03 October 2011


How many remember the oxygen cycle from high school or college biology? According to Wikipedia, it is "the biogeochemical cycle that describes the movement of oxygen within its three main reservoirs ~ the atmosphere (air), the biosphere (the global sum of all ecosystems), and the lithosphere (Earth's crust)." Of particular interest to nearly all living things are the atmosphere and the biosphere, those regions where we have immediate access to oxygen. And both are in trouble. Oxygen is produced mainly through photosynthesis, by phytoplankton in the ocean and by forests on land (see map above, click to enlarge). Toxic human activity such as air and water pollution, coupled with global warming induced by homogenetic production of greenhouse gases, are reducing the presence of the very plants which sustain our breathing.

Justin Gillis in the NYTimes writes that as the climate warms, ecosystems are being exposed to stressors for which they have no adaptive response. As a result, forests around the globe are being consumed by everything from drought, pine bark beetles, and water stress to encroachment by humans. As global temperatures slowly rise, the future habitability of the Earth may be in peril. "Forests have been absorbing more than a quarter of the carbon dioxide that people are putting into the air by burning fossil fuels and other activities. It is an amount so large that trees are effectively absorbing the emissions of all the worlds cars and trucks [but are unable to absorb the remaining three-fourths of the carbon dioxide produced by humans]. Without that disposal service, the level of carbon dioxide in the atmosphere would rise even faster.

Yet the forests have only been able to restrain the increase, not halt it. And some scientists are worried that as the warming accelerates, trees themselves could become climate-change victims on a massive scale .... If forests were to die on a sufficient scale, they would not only stop absorbing carbon dioxide [and producing oxygen], they might also start to burn up or decay at such a rate that they would spew huge amounts of CO2 back into the air ~ as is already happening in some regions. That, in turn, would speed the warming of the planet, unlocking yet more carbon dioxide stored in once-cold places like the Antartic.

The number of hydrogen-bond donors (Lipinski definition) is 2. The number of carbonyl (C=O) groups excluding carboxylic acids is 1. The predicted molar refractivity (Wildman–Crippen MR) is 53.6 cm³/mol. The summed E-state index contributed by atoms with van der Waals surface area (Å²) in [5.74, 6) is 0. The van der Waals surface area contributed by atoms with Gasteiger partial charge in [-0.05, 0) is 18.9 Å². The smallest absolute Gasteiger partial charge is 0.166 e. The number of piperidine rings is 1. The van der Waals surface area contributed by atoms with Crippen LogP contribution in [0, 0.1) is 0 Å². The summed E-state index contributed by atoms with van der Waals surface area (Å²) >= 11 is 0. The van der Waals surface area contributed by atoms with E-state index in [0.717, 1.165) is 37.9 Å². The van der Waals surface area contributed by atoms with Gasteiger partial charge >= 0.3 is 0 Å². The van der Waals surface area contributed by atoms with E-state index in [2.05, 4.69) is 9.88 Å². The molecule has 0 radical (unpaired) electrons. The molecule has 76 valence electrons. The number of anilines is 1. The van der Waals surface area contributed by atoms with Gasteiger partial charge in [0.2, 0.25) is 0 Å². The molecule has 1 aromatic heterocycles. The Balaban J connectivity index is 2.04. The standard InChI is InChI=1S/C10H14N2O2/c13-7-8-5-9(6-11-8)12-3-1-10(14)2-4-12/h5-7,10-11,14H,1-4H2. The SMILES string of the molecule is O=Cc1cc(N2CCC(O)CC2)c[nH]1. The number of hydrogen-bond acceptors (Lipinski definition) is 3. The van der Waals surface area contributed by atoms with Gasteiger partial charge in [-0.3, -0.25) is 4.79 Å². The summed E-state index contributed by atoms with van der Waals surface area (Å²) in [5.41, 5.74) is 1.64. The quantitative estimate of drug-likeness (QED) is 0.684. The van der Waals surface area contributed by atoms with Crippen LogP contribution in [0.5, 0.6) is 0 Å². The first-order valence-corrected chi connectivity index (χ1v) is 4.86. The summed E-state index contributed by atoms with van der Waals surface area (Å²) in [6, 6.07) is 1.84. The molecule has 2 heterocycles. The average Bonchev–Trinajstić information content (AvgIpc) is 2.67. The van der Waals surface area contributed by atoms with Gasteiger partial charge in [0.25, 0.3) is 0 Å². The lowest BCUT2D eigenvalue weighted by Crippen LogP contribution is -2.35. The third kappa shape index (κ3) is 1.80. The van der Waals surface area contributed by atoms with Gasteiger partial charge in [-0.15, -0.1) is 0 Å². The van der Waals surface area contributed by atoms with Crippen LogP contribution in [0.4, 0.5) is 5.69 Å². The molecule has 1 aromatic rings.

Scientists are not sure how likely this feedback loop is, and they are not eager to find out the hard way."

Gillis' entire article may be found here. Embedded in it are a video showing drought-induced forest fires in Arizona, and an interactive map showing the currently-forested regions of the globe (which are a shrunken remnant of the forests that existed before humans began to colonize and alter the landscape, especially within the past five hundred years).

The preservation, indeed the expansion, of wilderness and wildlife are not just issues for tree-hugging idealists. They are issues for pragmatic people everywhere. Life in Earth is an intricate web. You cannot interfere with one strand, without affecting other strands, and ultimately all living things.

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